However, the existing military branches are expected to maintain some space forces even if U.S. Space Force is established, Steve Kitay, the deputy assistance secretary of defense for space, said Thursday. Those services would provide their own forces to SPACECOM, which would focus on integrating space operations into their normal operations — such as the Army’s soldiers fighting on the ground with satellite-enabled communications and intelligence devices, for example.

Currently, the Air Force has responsibility for the vast majority of the Pentagon’s space operations — including operating 77 of the military’s more than 100 satellites. It remains unclear precisely how much of the Air Force’s space program would be moved into the Space Force.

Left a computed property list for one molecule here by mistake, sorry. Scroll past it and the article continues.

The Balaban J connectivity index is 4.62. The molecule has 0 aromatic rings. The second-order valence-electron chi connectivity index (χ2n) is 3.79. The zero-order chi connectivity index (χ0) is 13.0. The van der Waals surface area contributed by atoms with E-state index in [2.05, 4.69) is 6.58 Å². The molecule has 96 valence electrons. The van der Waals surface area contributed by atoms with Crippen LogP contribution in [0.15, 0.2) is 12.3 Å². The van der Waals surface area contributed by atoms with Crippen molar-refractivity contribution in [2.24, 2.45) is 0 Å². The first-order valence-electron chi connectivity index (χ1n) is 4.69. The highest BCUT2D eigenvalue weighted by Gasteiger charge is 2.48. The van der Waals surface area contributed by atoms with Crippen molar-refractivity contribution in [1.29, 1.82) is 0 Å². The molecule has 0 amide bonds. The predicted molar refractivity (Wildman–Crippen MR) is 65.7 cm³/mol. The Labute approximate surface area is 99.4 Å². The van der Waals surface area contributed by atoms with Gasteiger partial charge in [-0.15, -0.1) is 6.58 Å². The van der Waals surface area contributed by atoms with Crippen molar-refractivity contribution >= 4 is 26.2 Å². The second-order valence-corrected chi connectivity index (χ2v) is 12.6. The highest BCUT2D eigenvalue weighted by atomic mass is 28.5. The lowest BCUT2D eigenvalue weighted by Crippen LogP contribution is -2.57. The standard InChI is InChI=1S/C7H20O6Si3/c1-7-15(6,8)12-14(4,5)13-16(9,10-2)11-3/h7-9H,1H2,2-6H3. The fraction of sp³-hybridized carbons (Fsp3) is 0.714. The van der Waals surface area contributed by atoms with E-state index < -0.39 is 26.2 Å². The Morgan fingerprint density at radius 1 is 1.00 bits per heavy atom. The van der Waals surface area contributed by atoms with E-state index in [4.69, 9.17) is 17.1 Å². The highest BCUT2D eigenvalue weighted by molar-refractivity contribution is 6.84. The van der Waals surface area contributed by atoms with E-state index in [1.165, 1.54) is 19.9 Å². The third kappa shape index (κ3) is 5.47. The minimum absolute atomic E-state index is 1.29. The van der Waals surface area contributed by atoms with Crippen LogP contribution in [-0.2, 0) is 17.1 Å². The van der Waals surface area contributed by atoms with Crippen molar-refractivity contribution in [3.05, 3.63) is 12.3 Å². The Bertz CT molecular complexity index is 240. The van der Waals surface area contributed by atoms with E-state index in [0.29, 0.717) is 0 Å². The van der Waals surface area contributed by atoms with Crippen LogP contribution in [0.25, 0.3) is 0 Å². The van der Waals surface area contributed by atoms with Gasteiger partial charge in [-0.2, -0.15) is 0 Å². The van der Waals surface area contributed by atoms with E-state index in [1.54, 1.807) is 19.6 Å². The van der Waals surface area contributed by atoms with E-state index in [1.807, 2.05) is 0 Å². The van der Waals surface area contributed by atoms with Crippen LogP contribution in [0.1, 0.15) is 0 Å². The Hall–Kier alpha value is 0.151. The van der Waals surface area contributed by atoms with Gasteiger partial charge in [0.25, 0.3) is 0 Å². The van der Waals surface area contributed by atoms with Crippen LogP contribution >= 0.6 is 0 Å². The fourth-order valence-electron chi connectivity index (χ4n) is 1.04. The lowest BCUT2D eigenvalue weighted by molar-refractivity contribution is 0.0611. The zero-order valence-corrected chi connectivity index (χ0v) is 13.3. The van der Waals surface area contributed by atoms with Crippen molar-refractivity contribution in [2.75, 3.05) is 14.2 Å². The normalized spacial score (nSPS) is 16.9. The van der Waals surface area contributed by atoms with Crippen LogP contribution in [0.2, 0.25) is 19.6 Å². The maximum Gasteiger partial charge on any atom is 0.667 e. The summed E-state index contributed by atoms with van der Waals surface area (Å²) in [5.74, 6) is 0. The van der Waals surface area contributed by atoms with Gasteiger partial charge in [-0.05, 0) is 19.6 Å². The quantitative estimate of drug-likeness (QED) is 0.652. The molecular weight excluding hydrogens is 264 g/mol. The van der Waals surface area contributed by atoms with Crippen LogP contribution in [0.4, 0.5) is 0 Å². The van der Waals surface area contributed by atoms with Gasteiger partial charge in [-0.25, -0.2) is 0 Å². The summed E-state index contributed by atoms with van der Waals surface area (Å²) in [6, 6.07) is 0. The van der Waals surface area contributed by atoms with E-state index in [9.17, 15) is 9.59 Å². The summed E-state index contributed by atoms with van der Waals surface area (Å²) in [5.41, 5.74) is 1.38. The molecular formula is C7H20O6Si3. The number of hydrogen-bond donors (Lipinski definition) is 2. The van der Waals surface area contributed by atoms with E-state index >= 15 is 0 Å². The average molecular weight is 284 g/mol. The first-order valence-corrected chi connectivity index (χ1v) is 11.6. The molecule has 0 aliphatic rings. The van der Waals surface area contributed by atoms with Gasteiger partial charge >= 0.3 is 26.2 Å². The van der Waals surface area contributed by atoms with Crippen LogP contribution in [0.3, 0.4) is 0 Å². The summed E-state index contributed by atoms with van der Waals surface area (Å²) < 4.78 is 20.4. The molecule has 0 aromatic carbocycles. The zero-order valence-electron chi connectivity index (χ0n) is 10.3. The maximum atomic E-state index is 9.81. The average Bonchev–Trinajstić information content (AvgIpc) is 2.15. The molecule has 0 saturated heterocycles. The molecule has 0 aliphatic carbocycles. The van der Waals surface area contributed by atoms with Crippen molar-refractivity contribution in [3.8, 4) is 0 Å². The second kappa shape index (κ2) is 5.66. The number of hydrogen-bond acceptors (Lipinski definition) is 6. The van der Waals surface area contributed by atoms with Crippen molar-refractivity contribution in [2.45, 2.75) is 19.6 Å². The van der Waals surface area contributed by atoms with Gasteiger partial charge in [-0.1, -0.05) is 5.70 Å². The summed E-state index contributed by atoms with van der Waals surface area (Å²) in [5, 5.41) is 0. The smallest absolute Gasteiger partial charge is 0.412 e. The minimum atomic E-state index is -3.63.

Trump said Thursday that he was confident the Space Force would be approved soon by lawmakers, saying it would be "another great chapter in the extraordinary history of the United States military."

dickstein.corey@stripes.comTwitter: @CDicksteinDC

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Corey Dickstein covers the military in the U.S. southeast. He joined the Stars and Stripes staff in 2015 and covered the Pentagon for more than five years. He previously covered the military for the Savannah Morning News in Georgia. Dickstein holds a journalism degree from Georgia College & State University and has been recognized with several national and regional awards for his reporting and photography. He is based in Atlanta.